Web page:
In a recent congregational report to The Philippine Witness, the bimonthly newsletter of the Church of God in Christ, Mennonite (better known as the Holdeman church) mission outreach to the Philippines, Randall Plett, pastor of the Christian Light Mennonite Church in Sapang Palay, posed a heartfelt question. Why were the fruits of nearly 30 years of mission efforts so meager?
Membership in the congregation, he reported, consisted of two grandmothers, a single Filipino sister and three Canadian couples. “With so little to show, what do we have to offer? . . . Is something hindering the work of the Holy Spirit in our midst?”
Many missionaries can relate, and the answers are surely complex. But the pages of The Witness offer insights into the group’s challenges.
The Holdeman church has nurtured an evangelistic identity since its beginning in 1859, with an urgency to share the gospel in light of Christ’s imminent return. The church supports mission efforts in some 20 countries. The Philippines outreach began in the 1980s, and today the group numbers around 200 members. Five congregations provide regular updates to The Witness.
The reports in The Witness make it clear that Holdeman missionaries have worked hard to connect with Filipino villagers, learning Tagalog and sharing in many local challenges. Each church runs a school offering a biblically based curriculum — mostly in Tagalog — for children. All members are aggressively engaged in the distribution of tracts and other Christian literature. In 1988 the group began publishing a bilingual periodical, Ang Tanglaw (The Torch).
When the periodical’s format changed in 2012 to a stronger focus on doctrine, leaders launched the quarterly periodical, Mga Sagot ng Biblia (Bible Answers), for evangelistic outreach. In 2013 the Holdeman church in the Philippines sold more than 8,000 books in markets, bookshops and Christian bookstores in Manila, many of them newly translated into Tagalog.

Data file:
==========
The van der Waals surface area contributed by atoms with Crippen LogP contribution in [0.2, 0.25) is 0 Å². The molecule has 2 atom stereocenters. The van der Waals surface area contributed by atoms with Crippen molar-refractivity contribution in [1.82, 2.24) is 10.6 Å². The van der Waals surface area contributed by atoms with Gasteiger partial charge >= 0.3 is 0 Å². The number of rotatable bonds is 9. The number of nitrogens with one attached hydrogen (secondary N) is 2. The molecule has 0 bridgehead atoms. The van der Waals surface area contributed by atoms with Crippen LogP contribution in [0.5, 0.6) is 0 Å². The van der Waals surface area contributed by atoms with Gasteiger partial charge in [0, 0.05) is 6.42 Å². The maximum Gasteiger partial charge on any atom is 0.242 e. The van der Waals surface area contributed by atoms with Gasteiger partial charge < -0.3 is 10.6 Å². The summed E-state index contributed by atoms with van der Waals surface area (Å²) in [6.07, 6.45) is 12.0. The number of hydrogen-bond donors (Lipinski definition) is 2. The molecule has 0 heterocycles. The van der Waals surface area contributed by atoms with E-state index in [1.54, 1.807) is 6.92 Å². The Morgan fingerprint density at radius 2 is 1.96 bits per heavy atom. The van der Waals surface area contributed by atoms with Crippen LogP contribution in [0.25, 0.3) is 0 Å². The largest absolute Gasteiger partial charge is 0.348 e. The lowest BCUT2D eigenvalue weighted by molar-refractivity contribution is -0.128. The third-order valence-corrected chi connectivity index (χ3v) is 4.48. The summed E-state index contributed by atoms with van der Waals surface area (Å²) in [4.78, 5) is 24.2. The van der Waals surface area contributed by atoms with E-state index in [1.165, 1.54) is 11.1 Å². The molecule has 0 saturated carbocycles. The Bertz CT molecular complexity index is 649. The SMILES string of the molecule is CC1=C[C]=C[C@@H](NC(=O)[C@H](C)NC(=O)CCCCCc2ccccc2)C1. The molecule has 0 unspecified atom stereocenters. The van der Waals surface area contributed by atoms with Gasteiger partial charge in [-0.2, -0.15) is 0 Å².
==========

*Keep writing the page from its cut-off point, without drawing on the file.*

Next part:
At the same time, however, the Holdeman church is also deeply committed to a separatist identity and the practice of church discipline. Conformity to church standards is strongly enforced. Clearly, this aspect of church life has been difficult to translate into a cross-cultural context.
Thus, The Witness reports regularly on discipline against Filipino converts who have “fallen away” for gambling, smoking, card playing, chewing betel nut, inappropriate computer use, participating in voting or inconsistent adherence to dress standards. These reports are often accompanied by admonitions to “pray that the discipline be redemptive,” but it seems clear the specific standards of holiness have been difficult to translate into Filipino culture.
Though several Filipino church members teach in their schools, three decades of mission efforts have led to the ordinations of only two Filipino leaders and seemingly no intermarriage between missionaries and locals.
Plett’s question points to an ancient tension for the church in mission. What specific expressions of the Christian faith are accidents of culture and therefore open to change, and which are at the heart of the gospel? Moreover, how does one measure missionary success?
The Holdeman aren’t content to say a one-time public conversion is enough. Like early Anabaptists, they insist the new Christian must also undergo a transformation of life, including submission to the local church’s discipline.
Beneath the details of family and congregational life shared in The Philippine Witness, one can discern the challenge of translating the gospel in a cross-cultural context. Though their numbers remain small, the Holdeman in the Philippines bear witness to an earnest struggle to respond faithfully both to the Great Commission and Christ’s call to the narrow path of discipleship.
John D. Roth is professor of history at Goshen (Ind.) College and director of the Institute for the Study of Global Anabaptism.